The Nobel Prize-winning physicist Murray Gell-Mann, who changed physics with his phenomenal ability to find hidden patterns among the tiny particles that make up the universe, brought order to the universe by helping discover and classify subatomic particles died on Friday, May 24 at the age of 89.
Jenna Marshall, a spokeswoman for the Santa Fe Institute confirmed his death news that Gell-Mann died at his home in Santa Fe, New Mexico.
Santa Fe Institute, where Gell-Mann held the title of distinguished fellow, and the California Institute of Technology, also he taught for decades there.
Gell-Mann named his method of sorting subatomic particles into simple groups of eight, based on electric charge, spin and other characteristics “eightfold way”.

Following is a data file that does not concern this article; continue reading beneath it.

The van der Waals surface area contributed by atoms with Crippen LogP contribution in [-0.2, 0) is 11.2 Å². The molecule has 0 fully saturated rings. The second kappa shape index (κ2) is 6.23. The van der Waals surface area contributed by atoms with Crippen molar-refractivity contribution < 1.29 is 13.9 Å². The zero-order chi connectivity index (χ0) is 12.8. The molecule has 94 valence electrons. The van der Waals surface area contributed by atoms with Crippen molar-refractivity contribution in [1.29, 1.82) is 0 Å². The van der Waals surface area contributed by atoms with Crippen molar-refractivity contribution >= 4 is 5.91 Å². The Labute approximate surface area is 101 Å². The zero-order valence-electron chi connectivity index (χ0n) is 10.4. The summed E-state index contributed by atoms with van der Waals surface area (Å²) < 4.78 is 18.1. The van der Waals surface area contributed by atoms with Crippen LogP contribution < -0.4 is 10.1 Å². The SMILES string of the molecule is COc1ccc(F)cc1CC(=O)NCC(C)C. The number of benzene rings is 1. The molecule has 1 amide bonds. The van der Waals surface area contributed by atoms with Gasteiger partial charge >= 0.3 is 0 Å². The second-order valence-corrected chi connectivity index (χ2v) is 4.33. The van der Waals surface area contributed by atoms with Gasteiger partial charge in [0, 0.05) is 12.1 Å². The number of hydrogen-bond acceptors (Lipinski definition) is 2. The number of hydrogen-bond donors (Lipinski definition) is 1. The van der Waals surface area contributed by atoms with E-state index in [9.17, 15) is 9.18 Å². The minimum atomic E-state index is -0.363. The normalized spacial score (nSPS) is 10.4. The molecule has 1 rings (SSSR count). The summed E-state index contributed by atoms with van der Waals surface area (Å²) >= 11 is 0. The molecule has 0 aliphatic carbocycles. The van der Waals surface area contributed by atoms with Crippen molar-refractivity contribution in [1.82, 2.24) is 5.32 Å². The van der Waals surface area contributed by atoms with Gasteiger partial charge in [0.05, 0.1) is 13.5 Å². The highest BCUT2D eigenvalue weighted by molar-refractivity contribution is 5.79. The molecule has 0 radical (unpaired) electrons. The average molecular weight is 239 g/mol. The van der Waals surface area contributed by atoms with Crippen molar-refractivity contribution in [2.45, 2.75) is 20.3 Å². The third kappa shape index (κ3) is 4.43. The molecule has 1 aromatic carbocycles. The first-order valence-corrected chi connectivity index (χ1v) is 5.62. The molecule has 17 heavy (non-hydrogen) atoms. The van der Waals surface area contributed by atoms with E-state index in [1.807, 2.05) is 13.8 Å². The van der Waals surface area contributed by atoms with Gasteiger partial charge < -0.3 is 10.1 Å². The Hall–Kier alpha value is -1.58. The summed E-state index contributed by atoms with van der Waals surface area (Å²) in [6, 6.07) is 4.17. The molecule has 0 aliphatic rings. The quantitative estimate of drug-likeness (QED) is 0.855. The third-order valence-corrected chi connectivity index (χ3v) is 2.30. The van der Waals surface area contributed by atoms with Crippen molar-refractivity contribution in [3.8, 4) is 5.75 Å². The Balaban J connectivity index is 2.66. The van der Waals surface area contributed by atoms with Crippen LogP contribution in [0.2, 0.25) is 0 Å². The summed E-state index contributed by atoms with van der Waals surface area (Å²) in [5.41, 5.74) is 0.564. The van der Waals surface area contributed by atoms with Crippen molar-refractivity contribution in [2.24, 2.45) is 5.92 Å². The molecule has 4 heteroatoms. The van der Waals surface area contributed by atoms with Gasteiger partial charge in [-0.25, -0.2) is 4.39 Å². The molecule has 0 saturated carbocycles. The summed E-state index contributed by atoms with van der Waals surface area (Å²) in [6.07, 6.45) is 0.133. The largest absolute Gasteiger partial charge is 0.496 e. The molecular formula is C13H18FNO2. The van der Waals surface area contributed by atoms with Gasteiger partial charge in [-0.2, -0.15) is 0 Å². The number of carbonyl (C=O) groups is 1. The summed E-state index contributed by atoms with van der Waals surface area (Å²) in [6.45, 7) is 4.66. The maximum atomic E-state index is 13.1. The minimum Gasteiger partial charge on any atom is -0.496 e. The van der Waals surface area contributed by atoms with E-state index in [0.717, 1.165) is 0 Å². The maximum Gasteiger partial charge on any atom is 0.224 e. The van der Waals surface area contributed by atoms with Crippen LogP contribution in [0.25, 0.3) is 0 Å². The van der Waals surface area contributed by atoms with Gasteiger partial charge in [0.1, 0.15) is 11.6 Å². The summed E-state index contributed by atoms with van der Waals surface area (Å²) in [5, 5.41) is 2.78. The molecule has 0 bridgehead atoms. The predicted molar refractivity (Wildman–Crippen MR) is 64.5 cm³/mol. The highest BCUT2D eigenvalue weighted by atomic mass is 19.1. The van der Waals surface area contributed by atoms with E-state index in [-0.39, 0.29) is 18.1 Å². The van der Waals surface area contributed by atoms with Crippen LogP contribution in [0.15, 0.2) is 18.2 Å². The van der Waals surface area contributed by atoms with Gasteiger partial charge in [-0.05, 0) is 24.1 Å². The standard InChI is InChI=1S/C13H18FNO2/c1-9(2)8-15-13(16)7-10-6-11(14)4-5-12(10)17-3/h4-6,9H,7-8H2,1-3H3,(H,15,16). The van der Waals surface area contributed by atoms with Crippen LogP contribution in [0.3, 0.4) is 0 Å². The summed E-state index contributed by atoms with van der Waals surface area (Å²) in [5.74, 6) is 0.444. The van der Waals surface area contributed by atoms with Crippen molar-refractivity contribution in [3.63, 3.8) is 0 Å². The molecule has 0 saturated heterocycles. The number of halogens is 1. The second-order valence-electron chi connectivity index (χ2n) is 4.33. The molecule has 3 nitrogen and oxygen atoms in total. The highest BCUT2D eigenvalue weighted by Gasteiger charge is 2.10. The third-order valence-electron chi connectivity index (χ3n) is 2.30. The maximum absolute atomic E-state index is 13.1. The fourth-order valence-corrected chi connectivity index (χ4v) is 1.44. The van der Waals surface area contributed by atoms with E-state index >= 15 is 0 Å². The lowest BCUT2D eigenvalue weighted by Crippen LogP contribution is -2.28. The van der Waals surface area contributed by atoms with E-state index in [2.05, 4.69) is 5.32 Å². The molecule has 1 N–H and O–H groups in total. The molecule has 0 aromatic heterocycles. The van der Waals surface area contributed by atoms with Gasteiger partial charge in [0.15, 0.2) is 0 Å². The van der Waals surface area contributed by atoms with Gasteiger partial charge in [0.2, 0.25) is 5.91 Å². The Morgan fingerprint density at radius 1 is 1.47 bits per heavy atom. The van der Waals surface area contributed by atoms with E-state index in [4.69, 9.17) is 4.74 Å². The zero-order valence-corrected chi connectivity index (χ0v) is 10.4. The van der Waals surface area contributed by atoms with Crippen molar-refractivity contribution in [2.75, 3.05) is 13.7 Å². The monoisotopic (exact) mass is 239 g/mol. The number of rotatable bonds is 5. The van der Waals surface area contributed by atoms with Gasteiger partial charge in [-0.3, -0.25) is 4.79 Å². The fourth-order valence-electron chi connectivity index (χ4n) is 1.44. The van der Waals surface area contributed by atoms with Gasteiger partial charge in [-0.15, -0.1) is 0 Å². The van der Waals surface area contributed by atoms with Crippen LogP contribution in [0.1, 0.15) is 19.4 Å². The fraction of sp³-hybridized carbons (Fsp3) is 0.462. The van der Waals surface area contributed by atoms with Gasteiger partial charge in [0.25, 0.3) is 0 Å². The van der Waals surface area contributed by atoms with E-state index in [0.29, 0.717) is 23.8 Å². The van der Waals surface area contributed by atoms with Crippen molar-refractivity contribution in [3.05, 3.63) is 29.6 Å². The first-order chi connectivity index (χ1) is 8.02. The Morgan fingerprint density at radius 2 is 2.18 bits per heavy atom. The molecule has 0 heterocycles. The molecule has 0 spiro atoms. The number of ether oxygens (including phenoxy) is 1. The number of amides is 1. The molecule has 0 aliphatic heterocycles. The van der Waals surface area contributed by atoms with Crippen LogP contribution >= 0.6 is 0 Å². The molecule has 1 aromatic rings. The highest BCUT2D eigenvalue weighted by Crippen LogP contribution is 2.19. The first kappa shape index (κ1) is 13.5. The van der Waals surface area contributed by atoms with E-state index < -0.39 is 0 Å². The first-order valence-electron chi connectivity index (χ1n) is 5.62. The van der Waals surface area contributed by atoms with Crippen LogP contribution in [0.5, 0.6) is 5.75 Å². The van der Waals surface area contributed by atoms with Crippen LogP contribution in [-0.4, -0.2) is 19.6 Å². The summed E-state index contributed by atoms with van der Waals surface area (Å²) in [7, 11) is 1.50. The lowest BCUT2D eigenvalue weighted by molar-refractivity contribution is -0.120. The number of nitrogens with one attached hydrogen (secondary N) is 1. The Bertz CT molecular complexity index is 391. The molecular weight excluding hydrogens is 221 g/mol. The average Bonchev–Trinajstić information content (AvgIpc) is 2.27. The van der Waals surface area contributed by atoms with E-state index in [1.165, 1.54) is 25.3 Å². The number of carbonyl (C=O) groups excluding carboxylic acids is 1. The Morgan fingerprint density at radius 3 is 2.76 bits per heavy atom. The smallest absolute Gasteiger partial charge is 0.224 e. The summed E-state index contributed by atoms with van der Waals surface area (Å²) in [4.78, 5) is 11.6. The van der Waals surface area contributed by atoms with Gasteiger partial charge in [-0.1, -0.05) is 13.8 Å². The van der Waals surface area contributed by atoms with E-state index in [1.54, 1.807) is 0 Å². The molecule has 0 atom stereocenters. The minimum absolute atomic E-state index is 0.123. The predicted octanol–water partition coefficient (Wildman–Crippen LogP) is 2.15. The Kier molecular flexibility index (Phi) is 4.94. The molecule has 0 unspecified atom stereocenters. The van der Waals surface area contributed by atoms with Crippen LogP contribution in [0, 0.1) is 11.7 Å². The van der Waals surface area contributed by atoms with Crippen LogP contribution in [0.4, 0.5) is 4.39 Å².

Experiments confirmed the existence of the particles, which are a continuing subject of study by physicists including those at the Large Hadron Collider, the world’s most powerful proton smasher straddling the French-Swiss border.
“Dr Gell-Mann had this clear vision and penetrating insight to look through the large amounts of data that were coming from experiments and make sense of it,” said a professor and director of the school’s Walter Burke Institute for Theoretical Physics, Hirosi Ooguri.
As per the Caltech explanation, He is survived by his children, Nicholas Gell-Mann and Elizabeth Gell-Mann, and stepson Nicholas Southwick Levis.
The cause of the physicist’s death is still not disclosed.
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